The LDV eT60 is the first electric ute to go on sale in Australia. There has been no shortage of chat and teases about a mass of EV utes gearing up to test the market. But Chinese manufacturer LDV – known as Maxus overseas – has beaten the competitors to the EV ute punch with the eT60.
As the name suggests, it uses the body and basic structure of the familiar diesel-powered T60, but adds an electric drivetrain to turn it into a battery electric vehicle.
It’s only a two-wheel drive and comes with a big price tag, neither of which have discouraged early interest in what is the first of what is shaping up to be a long line of EV utes.
EVs typically have a price premium but the eT60 takes it to the extreme.
It sells from a hefty $92,990 drive-away, which is more than double the price of the regular T60 model. Ouch. ABN holders can get it a bit cheaper, but it’s still close to $90K.
The eT60 only gets a basic level of equipment, too. That includes fake leather trim and rain-sensing wipers.
Two charging cables are also supplied: a Type 2 to Type 2 as well as a regular Type 2 adapter with a standard three-pin powerpoint attachment.
Alloy wheels are 17 inches in diameter and there is no spare. There’s also no cruise control or 360-degree cameras, each of which is available on other iterations of the T60.
While it’s true the LDV eT60 has no direct competitors, it could also be argued that its price tag puts it in the same rarefied ute air as more fancied ICE alternatives, such as the Ford Ranger Raptor and Volkswagen Amarok W580X.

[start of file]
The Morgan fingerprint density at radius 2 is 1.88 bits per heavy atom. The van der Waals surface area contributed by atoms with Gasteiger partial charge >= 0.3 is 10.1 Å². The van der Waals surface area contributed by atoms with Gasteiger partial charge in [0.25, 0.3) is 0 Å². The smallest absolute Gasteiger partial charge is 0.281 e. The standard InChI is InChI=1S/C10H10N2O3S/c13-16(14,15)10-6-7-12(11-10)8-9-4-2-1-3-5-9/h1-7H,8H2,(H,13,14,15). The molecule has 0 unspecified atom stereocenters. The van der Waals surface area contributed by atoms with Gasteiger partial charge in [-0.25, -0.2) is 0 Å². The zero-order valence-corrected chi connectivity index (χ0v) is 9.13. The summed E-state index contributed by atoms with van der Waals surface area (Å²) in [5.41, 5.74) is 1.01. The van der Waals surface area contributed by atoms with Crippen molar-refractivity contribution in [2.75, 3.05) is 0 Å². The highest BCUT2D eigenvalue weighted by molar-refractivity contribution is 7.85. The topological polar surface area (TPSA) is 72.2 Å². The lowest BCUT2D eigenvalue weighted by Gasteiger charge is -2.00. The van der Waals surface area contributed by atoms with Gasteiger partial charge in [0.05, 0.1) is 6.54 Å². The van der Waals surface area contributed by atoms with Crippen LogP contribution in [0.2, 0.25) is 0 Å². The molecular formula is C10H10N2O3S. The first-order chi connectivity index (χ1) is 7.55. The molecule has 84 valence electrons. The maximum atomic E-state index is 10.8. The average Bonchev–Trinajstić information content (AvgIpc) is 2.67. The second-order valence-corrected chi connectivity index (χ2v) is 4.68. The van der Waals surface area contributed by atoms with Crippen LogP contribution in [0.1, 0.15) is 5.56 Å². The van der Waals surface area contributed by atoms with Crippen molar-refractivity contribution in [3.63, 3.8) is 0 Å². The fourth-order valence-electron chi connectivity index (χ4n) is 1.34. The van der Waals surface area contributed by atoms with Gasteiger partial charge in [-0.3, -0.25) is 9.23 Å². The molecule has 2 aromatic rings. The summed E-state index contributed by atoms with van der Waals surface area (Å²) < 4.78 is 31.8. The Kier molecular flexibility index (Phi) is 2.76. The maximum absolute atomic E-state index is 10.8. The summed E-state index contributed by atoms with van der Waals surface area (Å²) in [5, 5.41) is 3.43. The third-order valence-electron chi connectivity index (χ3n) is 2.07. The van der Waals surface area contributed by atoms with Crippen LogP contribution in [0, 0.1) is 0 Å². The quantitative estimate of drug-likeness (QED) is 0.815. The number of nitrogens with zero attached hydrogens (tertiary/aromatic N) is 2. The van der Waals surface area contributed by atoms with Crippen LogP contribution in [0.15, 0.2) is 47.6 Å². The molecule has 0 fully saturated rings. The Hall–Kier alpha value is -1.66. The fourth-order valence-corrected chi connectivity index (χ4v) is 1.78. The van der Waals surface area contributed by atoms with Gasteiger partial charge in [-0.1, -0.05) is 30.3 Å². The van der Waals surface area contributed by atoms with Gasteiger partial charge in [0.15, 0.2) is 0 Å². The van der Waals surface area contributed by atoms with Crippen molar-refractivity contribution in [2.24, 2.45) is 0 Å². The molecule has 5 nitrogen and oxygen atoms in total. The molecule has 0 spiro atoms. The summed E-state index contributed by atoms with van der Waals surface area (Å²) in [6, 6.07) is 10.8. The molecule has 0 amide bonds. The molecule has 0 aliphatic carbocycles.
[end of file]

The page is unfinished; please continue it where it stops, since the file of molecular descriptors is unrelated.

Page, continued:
The eT60 is very similar to the regular T60, although there are key differences.
The gear selector has been replaced by a rotary selector, for example. It allows the driver to select between forward, neutral or reverse (curiously there is no park mode) by twisting the dial in the centre of the car.
While it has maintained the same layout, the instrument cluster has also been tweaked to accommodate info for an EV. That includes a range estimator instead of the fuel gauge and a power gauge in lieu of a tachometer.
Don’t expect the full EV treatment, though. You’re still twisting a key in the ignition to bring the car to life and there is no way to adjust the level of energy regeneration when decelerating.
There’s also no hiding the eT60’s age. Its interior presentation is more about getting the job done than sizzling in any way. There’s no shortage of hard, grey plastics and the occasional old school thinking, such as the traditional park brake.
The front seats are relatively flat, lacking the lateral support that keeps you planted through corners.
But some red stitching livens up the grey.
There’s also some handy storage binnacle including the one atop the dash. It’s a shame LDV hasn’t utilised the copious under bonnet space for storage; instead it’s just left as air.
Those in the rear get additional air vents and decent head a leg room. That head room partly comes about because the base of the rear seat is relatively low, meaning some leg-bending for taller folk.
Performance and efficiency
There’s a single electric motor driving on the rear wheels of the LDV eT60.
It’s clearly been a late arrival to the T60 package. Instead of being neatly integrated into the T60 package, it’s been attached to the rear axle, something that makes it quite noticeable from behind.
The motor makes 160kW and 310Nm, which in isolation are modest but acceptable.
However, the eT60 is a chunky machine once the sizeable battery pack has been incorporated within.